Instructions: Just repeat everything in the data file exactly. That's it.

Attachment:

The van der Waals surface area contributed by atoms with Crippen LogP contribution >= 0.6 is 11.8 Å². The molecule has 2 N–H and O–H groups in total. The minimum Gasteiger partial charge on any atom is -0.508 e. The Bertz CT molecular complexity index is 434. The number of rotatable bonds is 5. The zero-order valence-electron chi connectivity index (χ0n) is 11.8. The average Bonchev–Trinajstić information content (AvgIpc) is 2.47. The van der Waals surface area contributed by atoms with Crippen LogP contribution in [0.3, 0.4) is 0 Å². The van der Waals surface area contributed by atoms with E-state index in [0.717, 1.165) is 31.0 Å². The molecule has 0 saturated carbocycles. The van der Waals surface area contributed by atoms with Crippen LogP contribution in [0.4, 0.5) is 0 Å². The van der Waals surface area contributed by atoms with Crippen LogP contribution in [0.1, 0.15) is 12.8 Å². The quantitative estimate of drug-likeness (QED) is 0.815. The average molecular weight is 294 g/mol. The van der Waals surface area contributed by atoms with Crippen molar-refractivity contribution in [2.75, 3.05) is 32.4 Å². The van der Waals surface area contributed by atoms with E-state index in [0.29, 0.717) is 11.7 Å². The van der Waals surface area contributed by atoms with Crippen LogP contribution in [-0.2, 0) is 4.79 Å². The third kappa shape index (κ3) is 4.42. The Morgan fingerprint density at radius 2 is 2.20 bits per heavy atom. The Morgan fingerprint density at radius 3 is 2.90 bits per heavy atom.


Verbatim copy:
The van der Waals surface area contributed by atoms with Crippen LogP contribution >= 0.6 is 11.8 Å². The molecule has 2 N–H and O–H groups in total. The minimum Gasteiger partial charge on any atom is -0.508 e. The Bertz CT molecular complexity index is 434. The number of rotatable bonds is 5. The zero-order valence-electron chi connectivity index (χ0n) is 11.8. The average Bonchev–Trinajstić information content (AvgIpc) is 2.47. The van der Waals surface area contributed by atoms with Crippen LogP contribution in [0.3, 0.4) is 0 Å². The van der Waals surface area contributed by atoms with E-state index in [0.717, 1.165) is 31.0 Å². The molecule has 0 saturated carbocycles. The van der Waals surface area contributed by atoms with Crippen LogP contribution in [0.4, 0.5) is 0 Å². The van der Waals surface area contributed by atoms with Crippen LogP contribution in [0.1, 0.15) is 12.8 Å². The quantitative estimate of drug-likeness (QED) is 0.815. The average molecular weight is 294 g/mol. The van der Waals surface area contributed by atoms with Crippen molar-refractivity contribution in [2.75, 3.05) is 32.4 Å². The van der Waals surface area contributed by atoms with E-state index in [0.29, 0.717) is 11.7 Å². The van der Waals surface area contributed by atoms with Crippen LogP contribution in [-0.2, 0) is 4.79 Å². The third kappa shape index (κ3) is 4.42. The Morgan fingerprint density at radius 2 is 2.20 bits per heavy atom. The Morgan fingerprint density at radius 3 is 2.90 bits per heavy atom.